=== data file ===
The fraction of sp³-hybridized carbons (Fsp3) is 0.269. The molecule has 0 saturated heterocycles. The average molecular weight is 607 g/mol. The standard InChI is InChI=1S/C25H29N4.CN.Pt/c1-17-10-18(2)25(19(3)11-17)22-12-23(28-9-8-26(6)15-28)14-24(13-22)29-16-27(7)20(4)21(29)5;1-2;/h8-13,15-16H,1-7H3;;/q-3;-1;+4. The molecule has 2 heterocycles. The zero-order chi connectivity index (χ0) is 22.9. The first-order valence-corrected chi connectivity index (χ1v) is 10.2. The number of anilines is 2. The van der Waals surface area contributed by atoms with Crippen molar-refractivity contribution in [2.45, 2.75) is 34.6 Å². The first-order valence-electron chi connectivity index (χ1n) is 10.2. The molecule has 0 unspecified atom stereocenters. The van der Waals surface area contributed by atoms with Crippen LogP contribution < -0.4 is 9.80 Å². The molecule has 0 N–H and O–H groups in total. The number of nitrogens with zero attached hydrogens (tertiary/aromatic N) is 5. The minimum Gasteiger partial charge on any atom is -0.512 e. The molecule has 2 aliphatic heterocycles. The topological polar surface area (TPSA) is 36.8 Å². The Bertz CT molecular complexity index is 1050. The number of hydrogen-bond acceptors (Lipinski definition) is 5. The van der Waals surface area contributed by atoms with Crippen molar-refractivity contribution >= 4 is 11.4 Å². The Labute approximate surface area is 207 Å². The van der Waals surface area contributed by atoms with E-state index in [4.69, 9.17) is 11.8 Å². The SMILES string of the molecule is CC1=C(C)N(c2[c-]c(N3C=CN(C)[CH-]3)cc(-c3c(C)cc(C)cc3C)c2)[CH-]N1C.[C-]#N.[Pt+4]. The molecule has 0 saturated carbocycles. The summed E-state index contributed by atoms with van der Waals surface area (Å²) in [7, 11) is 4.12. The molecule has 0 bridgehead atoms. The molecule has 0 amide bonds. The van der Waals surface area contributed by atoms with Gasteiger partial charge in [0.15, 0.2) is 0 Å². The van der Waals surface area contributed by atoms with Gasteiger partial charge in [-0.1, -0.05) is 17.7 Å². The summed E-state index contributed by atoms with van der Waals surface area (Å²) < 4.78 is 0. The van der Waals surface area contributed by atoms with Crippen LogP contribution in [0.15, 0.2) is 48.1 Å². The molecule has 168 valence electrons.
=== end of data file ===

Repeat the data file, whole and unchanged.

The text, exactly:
The fraction of sp³-hybridized carbons (Fsp3) is 0.269. The molecule has 0 saturated heterocycles. The average molecular weight is 607 g/mol. The standard InChI is InChI=1S/C25H29N4.CN.Pt/c1-17-10-18(2)25(19(3)11-17)22-12-23(28-9-8-26(6)15-28)14-24(13-22)29-16-27(7)20(4)21(29)5;1-2;/h8-13,15-16H,1-7H3;;/q-3;-1;+4. The molecule has 2 heterocycles. The zero-order chi connectivity index (χ0) is 22.9. The first-order valence-corrected chi connectivity index (χ1v) is 10.2. The number of anilines is 2. The van der Waals surface area contributed by atoms with Crippen molar-refractivity contribution in [2.45, 2.75) is 34.6 Å². The first-order valence-electron chi connectivity index (χ1n) is 10.2. The molecule has 0 unspecified atom stereocenters. The van der Waals surface area contributed by atoms with Crippen LogP contribution < -0.4 is 9.80 Å². The molecule has 0 N–H and O–H groups in total. The number of nitrogens with zero attached hydrogens (tertiary/aromatic N) is 5. The minimum Gasteiger partial charge on any atom is -0.512 e. The molecule has 2 aliphatic heterocycles. The topological polar surface area (TPSA) is 36.8 Å². The Bertz CT molecular complexity index is 1050. The number of hydrogen-bond acceptors (Lipinski definition) is 5. The van der Waals surface area contributed by atoms with Crippen molar-refractivity contribution >= 4 is 11.4 Å². The Labute approximate surface area is 207 Å². The van der Waals surface area contributed by atoms with E-state index in [4.69, 9.17) is 11.8 Å². The SMILES string of the molecule is CC1=C(C)N(c2[c-]c(N3C=CN(C)[CH-]3)cc(-c3c(C)cc(C)cc3C)c2)[CH-]N1C.[C-]#N.[Pt+4]. The molecule has 0 saturated carbocycles. The summed E-state index contributed by atoms with van der Waals surface area (Å²) in [7, 11) is 4.12. The molecule has 0 bridgehead atoms. The molecule has 0 amide bonds. The van der Waals surface area contributed by atoms with Gasteiger partial charge in [0.15, 0.2) is 0 Å². The van der Waals surface area contributed by atoms with Gasteiger partial charge in [-0.1, -0.05) is 17.7 Å². The summed E-state index contributed by atoms with van der Waals surface area (Å²) < 4.78 is 0. The van der Waals surface area contributed by atoms with Crippen LogP contribution in [0.15, 0.2) is 48.1 Å². The molecule has 168 valence electrons.